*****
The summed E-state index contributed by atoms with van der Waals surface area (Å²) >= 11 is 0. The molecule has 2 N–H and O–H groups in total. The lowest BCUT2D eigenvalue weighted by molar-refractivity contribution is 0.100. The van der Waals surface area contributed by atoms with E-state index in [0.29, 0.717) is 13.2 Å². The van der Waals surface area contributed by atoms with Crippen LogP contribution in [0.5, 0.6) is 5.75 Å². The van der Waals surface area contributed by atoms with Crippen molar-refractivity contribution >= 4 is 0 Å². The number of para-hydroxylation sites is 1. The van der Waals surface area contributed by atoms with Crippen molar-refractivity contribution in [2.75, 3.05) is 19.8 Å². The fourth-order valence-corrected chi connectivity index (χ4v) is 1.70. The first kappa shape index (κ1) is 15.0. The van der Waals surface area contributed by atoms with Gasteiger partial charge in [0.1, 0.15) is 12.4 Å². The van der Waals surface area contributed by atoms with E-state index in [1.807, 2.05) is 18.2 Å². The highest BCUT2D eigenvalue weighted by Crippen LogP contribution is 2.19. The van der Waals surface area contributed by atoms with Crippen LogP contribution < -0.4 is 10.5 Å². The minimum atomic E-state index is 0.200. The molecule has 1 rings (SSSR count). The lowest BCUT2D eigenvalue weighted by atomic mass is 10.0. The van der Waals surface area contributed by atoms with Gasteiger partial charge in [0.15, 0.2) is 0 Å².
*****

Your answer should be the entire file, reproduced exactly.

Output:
The summed E-state index contributed by atoms with van der Waals surface area (Å²) >= 11 is 0. The molecule has 2 N–H and O–H groups in total. The lowest BCUT2D eigenvalue weighted by molar-refractivity contribution is 0.100. The van der Waals surface area contributed by atoms with E-state index in [0.29, 0.717) is 13.2 Å². The van der Waals surface area contributed by atoms with Crippen LogP contribution in [0.5, 0.6) is 5.75 Å². The van der Waals surface area contributed by atoms with Crippen molar-refractivity contribution >= 4 is 0 Å². The number of para-hydroxylation sites is 1. The van der Waals surface area contributed by atoms with Crippen molar-refractivity contribution in [2.75, 3.05) is 19.8 Å². The fourth-order valence-corrected chi connectivity index (χ4v) is 1.70. The first kappa shape index (κ1) is 15.0. The van der Waals surface area contributed by atoms with Gasteiger partial charge in [0.1, 0.15) is 12.4 Å². The van der Waals surface area contributed by atoms with E-state index in [1.807, 2.05) is 18.2 Å². The highest BCUT2D eigenvalue weighted by Crippen LogP contribution is 2.19. The van der Waals surface area contributed by atoms with Crippen LogP contribution < -0.4 is 10.5 Å². The minimum atomic E-state index is 0.200. The molecule has 1 rings (SSSR count). The lowest BCUT2D eigenvalue weighted by atomic mass is 10.0. The van der Waals surface area contributed by atoms with Gasteiger partial charge in [0.15, 0.2) is 0 Å².